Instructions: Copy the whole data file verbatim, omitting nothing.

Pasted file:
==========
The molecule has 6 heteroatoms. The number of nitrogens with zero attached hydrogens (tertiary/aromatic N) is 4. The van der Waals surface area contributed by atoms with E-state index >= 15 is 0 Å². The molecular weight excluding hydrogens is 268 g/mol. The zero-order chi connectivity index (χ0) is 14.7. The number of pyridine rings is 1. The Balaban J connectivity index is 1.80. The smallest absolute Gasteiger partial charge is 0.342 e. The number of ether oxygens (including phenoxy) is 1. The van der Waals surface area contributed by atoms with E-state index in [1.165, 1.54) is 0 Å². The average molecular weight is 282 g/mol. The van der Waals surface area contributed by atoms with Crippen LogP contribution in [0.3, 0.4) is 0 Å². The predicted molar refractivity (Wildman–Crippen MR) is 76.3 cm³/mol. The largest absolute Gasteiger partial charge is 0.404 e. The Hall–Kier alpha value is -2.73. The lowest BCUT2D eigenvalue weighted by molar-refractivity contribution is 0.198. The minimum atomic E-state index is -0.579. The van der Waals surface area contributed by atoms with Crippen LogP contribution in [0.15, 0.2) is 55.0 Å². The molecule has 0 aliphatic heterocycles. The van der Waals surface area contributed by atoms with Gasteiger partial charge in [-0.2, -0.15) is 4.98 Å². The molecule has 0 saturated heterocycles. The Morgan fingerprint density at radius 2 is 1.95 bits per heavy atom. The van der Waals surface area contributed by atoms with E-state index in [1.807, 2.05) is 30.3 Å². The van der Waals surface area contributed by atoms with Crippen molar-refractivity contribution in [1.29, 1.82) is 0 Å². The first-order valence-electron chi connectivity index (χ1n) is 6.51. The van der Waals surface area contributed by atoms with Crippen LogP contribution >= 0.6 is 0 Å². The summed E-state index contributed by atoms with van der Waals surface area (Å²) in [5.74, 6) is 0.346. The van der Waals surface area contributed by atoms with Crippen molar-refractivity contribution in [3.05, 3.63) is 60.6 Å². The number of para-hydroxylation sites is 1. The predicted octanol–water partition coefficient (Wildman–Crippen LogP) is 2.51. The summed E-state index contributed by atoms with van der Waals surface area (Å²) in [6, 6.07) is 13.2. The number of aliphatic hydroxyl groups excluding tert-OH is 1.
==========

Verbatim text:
The molecule has 6 heteroatoms. The number of nitrogens with zero attached hydrogens (tertiary/aromatic N) is 4. The van der Waals surface area contributed by atoms with E-state index >= 15 is 0 Å². The molecular weight excluding hydrogens is 268 g/mol. The zero-order chi connectivity index (χ0) is 14.7. The number of pyridine rings is 1. The Balaban J connectivity index is 1.80. The smallest absolute Gasteiger partial charge is 0.342 e. The number of ether oxygens (including phenoxy) is 1. The van der Waals surface area contributed by atoms with E-state index in [1.165, 1.54) is 0 Å². The average molecular weight is 282 g/mol. The van der Waals surface area contributed by atoms with Crippen LogP contribution in [0.3, 0.4) is 0 Å². The predicted molar refractivity (Wildman–Crippen MR) is 76.3 cm³/mol. The largest absolute Gasteiger partial charge is 0.404 e. The Hall–Kier alpha value is -2.73. The lowest BCUT2D eigenvalue weighted by molar-refractivity contribution is 0.198. The minimum atomic E-state index is -0.579. The van der Waals surface area contributed by atoms with Crippen LogP contribution in [0.15, 0.2) is 55.0 Å². The molecule has 0 aliphatic heterocycles. The van der Waals surface area contributed by atoms with Gasteiger partial charge in [-0.2, -0.15) is 4.98 Å². The molecule has 0 saturated heterocycles. The Morgan fingerprint density at radius 2 is 1.95 bits per heavy atom. The van der Waals surface area contributed by atoms with E-state index in [1.807, 2.05) is 30.3 Å². The van der Waals surface area contributed by atoms with Crippen molar-refractivity contribution in [1.29, 1.82) is 0 Å². The first-order valence-electron chi connectivity index (χ1n) is 6.51. The van der Waals surface area contributed by atoms with Crippen LogP contribution >= 0.6 is 0 Å². The summed E-state index contributed by atoms with van der Waals surface area (Å²) in [5.74, 6) is 0.346. The van der Waals surface area contributed by atoms with Crippen molar-refractivity contribution in [3.05, 3.63) is 60.6 Å². The number of para-hydroxylation sites is 1. The predicted octanol–water partition coefficient (Wildman–Crippen LogP) is 2.51. The summed E-state index contributed by atoms with van der Waals surface area (Å²) in [6, 6.07) is 13.2. The number of aliphatic hydroxyl groups excluding tert-OH is 1.